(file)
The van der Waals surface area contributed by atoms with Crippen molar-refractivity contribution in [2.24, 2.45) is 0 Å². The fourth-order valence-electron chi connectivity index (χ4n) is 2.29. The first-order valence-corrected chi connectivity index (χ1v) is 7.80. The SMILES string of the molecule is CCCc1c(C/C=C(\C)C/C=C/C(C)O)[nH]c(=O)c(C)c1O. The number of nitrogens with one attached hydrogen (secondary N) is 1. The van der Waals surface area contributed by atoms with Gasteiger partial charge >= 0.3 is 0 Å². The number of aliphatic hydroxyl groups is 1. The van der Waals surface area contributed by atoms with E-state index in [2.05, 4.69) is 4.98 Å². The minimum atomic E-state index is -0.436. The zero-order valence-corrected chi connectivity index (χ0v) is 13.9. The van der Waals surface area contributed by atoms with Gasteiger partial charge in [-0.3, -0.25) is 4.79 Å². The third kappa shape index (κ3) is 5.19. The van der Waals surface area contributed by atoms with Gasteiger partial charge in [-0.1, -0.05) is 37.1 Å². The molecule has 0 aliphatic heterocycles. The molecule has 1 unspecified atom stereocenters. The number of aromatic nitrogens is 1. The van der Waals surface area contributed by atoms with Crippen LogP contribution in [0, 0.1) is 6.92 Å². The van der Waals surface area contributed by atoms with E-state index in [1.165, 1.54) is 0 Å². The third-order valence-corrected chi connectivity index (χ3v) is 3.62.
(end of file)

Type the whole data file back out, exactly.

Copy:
The van der Waals surface area contributed by atoms with Crippen molar-refractivity contribution in [2.24, 2.45) is 0 Å². The fourth-order valence-electron chi connectivity index (χ4n) is 2.29. The first-order valence-corrected chi connectivity index (χ1v) is 7.80. The SMILES string of the molecule is CCCc1c(C/C=C(\C)C/C=C/C(C)O)[nH]c(=O)c(C)c1O. The number of nitrogens with one attached hydrogen (secondary N) is 1. The van der Waals surface area contributed by atoms with Gasteiger partial charge >= 0.3 is 0 Å². The number of aliphatic hydroxyl groups is 1. The van der Waals surface area contributed by atoms with E-state index in [2.05, 4.69) is 4.98 Å². The minimum atomic E-state index is -0.436. The zero-order valence-corrected chi connectivity index (χ0v) is 13.9. The van der Waals surface area contributed by atoms with Gasteiger partial charge in [-0.3, -0.25) is 4.79 Å². The third kappa shape index (κ3) is 5.19. The van der Waals surface area contributed by atoms with Gasteiger partial charge in [-0.1, -0.05) is 37.1 Å². The molecule has 0 aliphatic heterocycles. The molecule has 1 unspecified atom stereocenters. The number of aromatic nitrogens is 1. The van der Waals surface area contributed by atoms with Crippen LogP contribution in [0, 0.1) is 6.92 Å². The van der Waals surface area contributed by atoms with E-state index in [1.165, 1.54) is 0 Å². The third-order valence-corrected chi connectivity index (χ3v) is 3.62.